I had already intended to write a post about some guilt I was feeling about sending Daniel to private school before Allison Benedikt lobbed a grenade in the middle of back-to-school frenzy last week, declaring that anyone who sent his or her children to private school was a bad person. Thanks to Ms. Benedikt’s opinion, I now feel compelled – if only by myself – to discuss my feelings on the issue.
I never thought I would send a child of mine to private school. I grew up in a somewhat rural area of North Carolina in a county that could loosely be considered a bedroom community of larger cities nearby. We had (and still do have) one school system. Elementary schools fed two middle schools which fed the one high school in the county. I had 300 students in my graduating class (down from 360 when I was in the 10th grade). My high school wasn’t perfect, but it offered a few AP courses and a unique partnership (for that time) with a nearby university that melded college classes with senior year classes for actual college credit. I entered college with 26 credit hours under my belt, enabling me to take a lot of courses for fun instead of needing to worry about pesky general ed requirements.
Since we had only the one high school, pretty much everyone attended it. If they didn’t attend it, they attended private school in neighboring counties, something that seemed hopelessly hoity toity and out of reach to the girl who grew up in an area colorfully called “Turkeyfoot” by its inhabitants. Plus, private school sounded snotty, elite & cliquish, attributes that aren’t on the top of the list to cultivate for my child.
The truth is, I didn’t expect to fall in love with the private school we chose for Daniel. It had always been on our list of potential schools for Daniel in some abstract way, but last spring we decided to get serious about exploring our options because school registration for kindergarten would happen in early 2014.
And it was love at first sight. The school is small. While it offers 9 grades (Pre-K-8th), it has only one class per grade and less than 300 students total. Each class is large, but all have a teacher as well as a full-time aide. I loved that the school emphasizes academics over sports (it’s not the school to attend if you have a budding athlete on your hands). Since the school is small, teachers can follow the progress of former students and confer with each other. They know the students. There is a community feel about the school, a sense of being a family. I’ve already talked more with fellow Pre-K parents in the last 2 weeks than I did with any at Daniel’s previous daycare. I loved that routines, transitions and traditions are strong, and when they said they have a zero-tolerance policy for bullying, I believed it. I loved that while they adhere to the North Carolina curriculum, they are able to deviate in others ways such as the math they teach and teaching cursive. Cursive!!! The school believes in teaching students accountability and scaffolds their learning. The tour had barely ended when I looked at Jimmy and said, “I’m sold.”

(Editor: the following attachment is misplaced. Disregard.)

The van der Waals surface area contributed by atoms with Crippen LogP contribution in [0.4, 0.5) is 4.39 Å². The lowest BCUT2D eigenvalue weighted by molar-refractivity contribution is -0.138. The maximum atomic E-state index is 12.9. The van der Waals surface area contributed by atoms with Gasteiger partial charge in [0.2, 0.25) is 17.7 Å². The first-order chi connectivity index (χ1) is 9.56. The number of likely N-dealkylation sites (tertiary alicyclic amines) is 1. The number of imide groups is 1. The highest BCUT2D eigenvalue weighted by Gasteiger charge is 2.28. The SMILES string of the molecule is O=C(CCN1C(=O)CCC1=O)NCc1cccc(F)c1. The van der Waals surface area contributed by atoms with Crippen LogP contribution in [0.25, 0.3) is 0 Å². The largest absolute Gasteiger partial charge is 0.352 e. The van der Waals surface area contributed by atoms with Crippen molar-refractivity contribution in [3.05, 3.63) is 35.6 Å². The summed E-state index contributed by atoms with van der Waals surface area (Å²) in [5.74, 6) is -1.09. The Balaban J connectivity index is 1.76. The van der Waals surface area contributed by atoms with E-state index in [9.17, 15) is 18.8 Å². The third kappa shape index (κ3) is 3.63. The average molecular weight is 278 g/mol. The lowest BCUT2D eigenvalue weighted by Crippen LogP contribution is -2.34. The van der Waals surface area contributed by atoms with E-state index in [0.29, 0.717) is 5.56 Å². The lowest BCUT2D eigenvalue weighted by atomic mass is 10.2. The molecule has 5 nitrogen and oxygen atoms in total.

And here comes the guilt. I believe strongly in public schools and the role of public schools to prepare children for their role as informed, educated members of society. How can I not be branded anything other than a hypocrite for believing in public schools but sending my own child to private?
It’s cliche, but you do see things differently when you have a child. Suddenly, issues and stances that seemed academic become frighteningly real when you consider how they will impact your child and putting your child in that environment. It’s your child’s future that could be impacted. In some cases, it’s your child’s safety and well being.